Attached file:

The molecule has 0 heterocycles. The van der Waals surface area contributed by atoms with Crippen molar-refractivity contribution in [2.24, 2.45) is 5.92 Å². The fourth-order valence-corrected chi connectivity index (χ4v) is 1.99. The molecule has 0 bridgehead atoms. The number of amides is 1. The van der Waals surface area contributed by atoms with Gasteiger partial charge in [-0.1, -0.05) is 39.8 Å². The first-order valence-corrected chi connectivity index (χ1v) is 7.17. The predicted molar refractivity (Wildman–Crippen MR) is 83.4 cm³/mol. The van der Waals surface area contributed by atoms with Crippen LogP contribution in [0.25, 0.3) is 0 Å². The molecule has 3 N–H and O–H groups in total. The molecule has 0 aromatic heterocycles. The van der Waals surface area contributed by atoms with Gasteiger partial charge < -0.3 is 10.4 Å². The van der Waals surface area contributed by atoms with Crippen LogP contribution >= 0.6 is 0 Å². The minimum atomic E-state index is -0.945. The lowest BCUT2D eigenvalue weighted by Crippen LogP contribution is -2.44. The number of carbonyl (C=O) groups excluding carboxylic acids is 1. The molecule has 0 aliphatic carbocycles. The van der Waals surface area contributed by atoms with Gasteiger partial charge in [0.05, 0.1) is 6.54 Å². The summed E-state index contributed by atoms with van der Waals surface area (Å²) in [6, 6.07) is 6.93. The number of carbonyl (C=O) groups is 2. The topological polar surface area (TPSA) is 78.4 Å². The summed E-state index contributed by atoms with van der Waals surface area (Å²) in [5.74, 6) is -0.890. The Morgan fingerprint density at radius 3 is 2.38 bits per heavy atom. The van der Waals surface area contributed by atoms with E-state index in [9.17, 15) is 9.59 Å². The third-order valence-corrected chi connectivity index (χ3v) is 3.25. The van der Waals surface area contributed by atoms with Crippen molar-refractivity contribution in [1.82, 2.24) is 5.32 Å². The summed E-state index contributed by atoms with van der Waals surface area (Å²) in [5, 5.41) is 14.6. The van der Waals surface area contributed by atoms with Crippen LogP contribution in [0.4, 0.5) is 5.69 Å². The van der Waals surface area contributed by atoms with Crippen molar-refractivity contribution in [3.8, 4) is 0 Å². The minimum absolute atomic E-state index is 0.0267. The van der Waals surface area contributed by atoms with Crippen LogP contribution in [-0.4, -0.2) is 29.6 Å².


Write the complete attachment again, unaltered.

The molecule has 0 heterocycles. The van der Waals surface area contributed by atoms with Crippen molar-refractivity contribution in [2.24, 2.45) is 5.92 Å². The fourth-order valence-corrected chi connectivity index (χ4v) is 1.99. The molecule has 0 bridgehead atoms. The number of amides is 1. The van der Waals surface area contributed by atoms with Gasteiger partial charge in [-0.1, -0.05) is 39.8 Å². The first-order valence-corrected chi connectivity index (χ1v) is 7.17. The predicted molar refractivity (Wildman–Crippen MR) is 83.4 cm³/mol. The van der Waals surface area contributed by atoms with Crippen LogP contribution in [0.25, 0.3) is 0 Å². The molecule has 3 N–H and O–H groups in total. The molecule has 0 aromatic heterocycles. The van der Waals surface area contributed by atoms with Gasteiger partial charge < -0.3 is 10.4 Å². The van der Waals surface area contributed by atoms with Crippen LogP contribution >= 0.6 is 0 Å². The minimum atomic E-state index is -0.945. The lowest BCUT2D eigenvalue weighted by Crippen LogP contribution is -2.44. The number of carbonyl (C=O) groups excluding carboxylic acids is 1. The molecule has 0 aliphatic carbocycles. The van der Waals surface area contributed by atoms with Gasteiger partial charge in [0.05, 0.1) is 6.54 Å². The summed E-state index contributed by atoms with van der Waals surface area (Å²) in [6, 6.07) is 6.93. The number of carbonyl (C=O) groups is 2. The topological polar surface area (TPSA) is 78.4 Å². The summed E-state index contributed by atoms with van der Waals surface area (Å²) in [5.74, 6) is -0.890. The Morgan fingerprint density at radius 3 is 2.38 bits per heavy atom. The van der Waals surface area contributed by atoms with E-state index in [9.17, 15) is 9.59 Å². The third-order valence-corrected chi connectivity index (χ3v) is 3.25. The van der Waals surface area contributed by atoms with Crippen molar-refractivity contribution in [1.82, 2.24) is 5.32 Å². The summed E-state index contributed by atoms with van der Waals surface area (Å²) in [5, 5.41) is 14.6. The van der Waals surface area contributed by atoms with Crippen LogP contribution in [0.4, 0.5) is 5.69 Å². The van der Waals surface area contributed by atoms with Crippen molar-refractivity contribution in [3.8, 4) is 0 Å². The minimum absolute atomic E-state index is 0.0267. The van der Waals surface area contributed by atoms with Crippen LogP contribution in [-0.4, -0.2) is 29.6 Å².